OpsLog – LM&O – 2/24/2016

OpsLog – LM&O – 2/24/2016

o joke – when you go wheels up out of Delhi at 3am and touch down in Orlando at 8pm the same day, you’ve either got a really fast plane or you’re making up the time-in-flight adding in the time difference from flying halfway round the world, ten and a half hours in this case. That equates to twenty-seven hours in planes and airports, all during the longest day in your life. And yes, you’ll have jetlag like you won’t believe following this.

Somehow I made it in to work Monday for our most important audit we face every two years, ISO. My managing director said I looked like a zombie. The auditor (who has been to Delhi) was quite sympathetic.

As for India, you can read all about it here – updates every evening.

As for ops, well, let’s just say my sleep cycle is still messed up.

We settled in for ops Wednesday night, backed with a really good turnout of folks. Everyone pitched in to clean and outside of a short right off the bat we ran hot and heavy all night. Thanks to club commitment, we ran everything outside of old 66, including initiating coal service direct to the steel mill. Running the DS panel was fine – I was back in my favorite job, but I could feel that the edge was dull.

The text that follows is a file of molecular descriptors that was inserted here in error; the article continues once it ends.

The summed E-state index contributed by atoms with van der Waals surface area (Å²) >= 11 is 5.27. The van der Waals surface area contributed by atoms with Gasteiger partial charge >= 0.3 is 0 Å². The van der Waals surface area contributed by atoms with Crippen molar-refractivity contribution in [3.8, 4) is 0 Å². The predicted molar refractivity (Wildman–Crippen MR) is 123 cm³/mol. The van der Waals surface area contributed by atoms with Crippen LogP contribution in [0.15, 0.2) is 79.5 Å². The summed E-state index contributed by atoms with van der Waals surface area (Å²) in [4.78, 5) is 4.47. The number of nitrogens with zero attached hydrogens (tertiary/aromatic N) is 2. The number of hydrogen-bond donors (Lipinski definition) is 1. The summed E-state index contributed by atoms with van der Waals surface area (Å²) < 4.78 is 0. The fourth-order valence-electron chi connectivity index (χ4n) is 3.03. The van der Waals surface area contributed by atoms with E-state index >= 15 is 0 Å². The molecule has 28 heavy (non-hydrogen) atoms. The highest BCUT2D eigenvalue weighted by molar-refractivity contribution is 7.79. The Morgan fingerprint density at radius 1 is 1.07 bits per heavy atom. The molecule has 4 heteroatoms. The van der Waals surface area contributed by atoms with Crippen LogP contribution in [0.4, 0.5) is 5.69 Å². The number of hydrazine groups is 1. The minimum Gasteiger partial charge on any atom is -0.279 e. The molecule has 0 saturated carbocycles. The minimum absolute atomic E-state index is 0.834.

Nobody had to wait and I put in some nice toggled warrants, but there were still goofs. Let’s point, specifically, to poor Silver Bullet One, with special orders cut to avoid, not one, but two cornfields. Jonathan, see what happens when you help out and find a short – we try to kill you (we can’t allow competent people to live in our club). And Harris Glen – were there any trains I set up meets for anywhere else but this dinky mountain town? I thought I knew the golden rules – don’t start land wars in Asia, and don’t pass trains in Harris Glen (both attributed to Sun Tzu). And poor Bruce – his first non-helper job on the line (Mingo Junction) occured on a night I loaded it up with Pennsy gons – he won’t come off his mountain again) But thankfully we ran everything plus, so kudos to the crew for a sharp effort. Radio discipline was tight, orders were followed to the letter (mostly) and we all had a good time.

How tired was I? I went home, chucked the blog, and went to bed.

Packed Gap – Photo/Evidence Credit: Mike Anderson